STORY BY MELODY XU, PHOTOS BY ARYA NASIKKAR
Browsing through the ceiling-length shelves of Bell’s Books feels like opening a box of historical treasures; the variety of books a customer encounters might include first edition Steinbeck or Twain novels, an early grimoire (book of spells) once considered effective in summoning angels or a collection of Pablo Picasso artwork signed by the renowned 20th-century artist.
Throughout 86 years of operation, Bell’s Books has evolved from its beginnings as a college textbook shop to the new, used and rare bookstore it is today. Today, Faith Bell is Bell’s Books’ second generation owner.
While the store orders new books from publishers in response to consumer demand, Bell said that she has always specialized in stocking used and rare collectibles.
“Our love is really with the antiquarian books,” she said. “We always like to find unusual or unique or rare material in unusual topics. The joy is in finding things that people haven’t seen before.”
Bell defines truly rare books as “ones that you simply find, almost never,” using the word “rare” sparingly and opting for “scarce” a majority of the time. Books can be truly rare, she said, for factors like their beauty or limited number.
Bell’s Books is also sometimes interested in provenance — the identity of a book’s previous owner — whether this is a notable individual or an interesting, anecdotal one; one example is the subject of English folk song “Bobby Shafto’s Gone to Sea.”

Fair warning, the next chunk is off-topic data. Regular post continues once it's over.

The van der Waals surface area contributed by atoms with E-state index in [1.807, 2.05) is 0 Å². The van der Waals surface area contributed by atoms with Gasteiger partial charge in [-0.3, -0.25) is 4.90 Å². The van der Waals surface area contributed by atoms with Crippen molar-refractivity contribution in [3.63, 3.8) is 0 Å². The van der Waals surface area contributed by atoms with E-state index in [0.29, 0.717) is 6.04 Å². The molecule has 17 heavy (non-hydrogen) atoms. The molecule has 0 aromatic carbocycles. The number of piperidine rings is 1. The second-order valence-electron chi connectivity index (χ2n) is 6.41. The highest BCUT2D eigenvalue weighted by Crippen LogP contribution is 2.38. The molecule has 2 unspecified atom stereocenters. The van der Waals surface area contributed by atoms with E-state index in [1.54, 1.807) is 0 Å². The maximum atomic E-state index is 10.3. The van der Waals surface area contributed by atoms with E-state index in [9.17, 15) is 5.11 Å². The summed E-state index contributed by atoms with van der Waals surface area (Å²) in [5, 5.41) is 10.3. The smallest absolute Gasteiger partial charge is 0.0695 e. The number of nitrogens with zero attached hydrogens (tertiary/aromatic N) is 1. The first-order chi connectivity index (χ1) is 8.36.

“I have a book that belonged to the real Bobby Shafto with his bookplate in it,” Bell said. “I came across his bookplate and went ‘Oh my gosh! It is, it’s the real one!’ Because it has his manor house, and where it was and the time period’s right. So it’s funny, the little things like that.”
The process of collecting and selling used books starts with a phone call, in which a Bell’s Books staff member questions the potential seller about their collection’s genres, size and condition. With this relative understanding, Bell’s Books staff arrive wherever the books are stored, curate a selection and make an offer.
“I have to figure out which [books] are likely to go quickly, in which case I can pay well for them, or which of them are still going to be sitting in my warehouse years from now,” Bell said.
Many staff members are knowledgeable in their unique intellectual fields — whether something like philosophy or true crime — which assists Bell in book-buying. At any given time, thousands of boxed-up books in the employees-only back of the store are in the process of being cleaned, researched and priced after purchase.
“One of the things that makes this area interesting is that there are more people per capita with multiple advanced degrees in this county than there are anywhere else in the world,” Bell said. “So, it means that people with very specialized interests have fascinating libraries and we’re able to access those.”
Despite the growing digitalization of books, Bell is firm in the opinion that print books hold great value to their readers. However, she noted that libraries of Stanford professors she used to visit were much more vast before the popularization of digital books.
“Call me a Luddite, but I think having access to information that doesn’t require electronic devices is important,” Bell said.
For Bell, her family and staff, the feeling of looking up at walls of books and knowing they are all “waiting for you whenever you want,” simply can’t be replaced by e-books.
“I very much enjoy the physical book,” Bell said. “The aspect of paper and binding, typography, ink. And that’s something I really love to share with people. Putting together … the right books with the right people, is a lifelong goal and joy, and I’d say that all my staff share that as the dominant force in their lives.”
Bell’s Books is open in downtown Palo Alto every day from 11 a.m. to 5 p.m., at 536 Emerson Street.